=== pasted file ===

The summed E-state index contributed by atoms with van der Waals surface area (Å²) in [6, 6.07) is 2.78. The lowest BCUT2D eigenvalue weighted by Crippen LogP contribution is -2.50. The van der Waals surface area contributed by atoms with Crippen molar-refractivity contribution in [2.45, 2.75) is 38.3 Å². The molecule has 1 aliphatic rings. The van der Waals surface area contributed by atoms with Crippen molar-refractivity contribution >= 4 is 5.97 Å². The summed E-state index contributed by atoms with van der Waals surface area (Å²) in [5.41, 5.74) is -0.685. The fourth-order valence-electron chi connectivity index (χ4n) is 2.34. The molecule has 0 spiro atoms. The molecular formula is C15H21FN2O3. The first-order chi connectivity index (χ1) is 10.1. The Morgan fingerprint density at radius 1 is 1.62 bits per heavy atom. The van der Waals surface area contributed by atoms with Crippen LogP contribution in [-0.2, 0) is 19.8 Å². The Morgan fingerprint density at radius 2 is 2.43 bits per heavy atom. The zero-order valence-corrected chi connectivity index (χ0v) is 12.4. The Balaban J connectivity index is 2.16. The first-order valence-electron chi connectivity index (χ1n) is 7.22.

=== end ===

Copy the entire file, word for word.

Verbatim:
The summed E-state index contributed by atoms with van der Waals surface area (Å²) in [6, 6.07) is 2.78. The lowest BCUT2D eigenvalue weighted by Crippen LogP contribution is -2.50. The van der Waals surface area contributed by atoms with Crippen molar-refractivity contribution in [2.45, 2.75) is 38.3 Å². The molecule has 1 aliphatic rings. The van der Waals surface area contributed by atoms with Crippen molar-refractivity contribution >= 4 is 5.97 Å². The summed E-state index contributed by atoms with van der Waals surface area (Å²) in [5.41, 5.74) is -0.685. The fourth-order valence-electron chi connectivity index (χ4n) is 2.34. The molecule has 0 spiro atoms. The molecular formula is C15H21FN2O3. The first-order chi connectivity index (χ1) is 10.1. The Morgan fingerprint density at radius 1 is 1.62 bits per heavy atom. The van der Waals surface area contributed by atoms with Crippen LogP contribution in [-0.2, 0) is 19.8 Å². The Morgan fingerprint density at radius 2 is 2.43 bits per heavy atom. The zero-order valence-corrected chi connectivity index (χ0v) is 12.4. The Balaban J connectivity index is 2.16. The first-order valence-electron chi connectivity index (χ1n) is 7.22.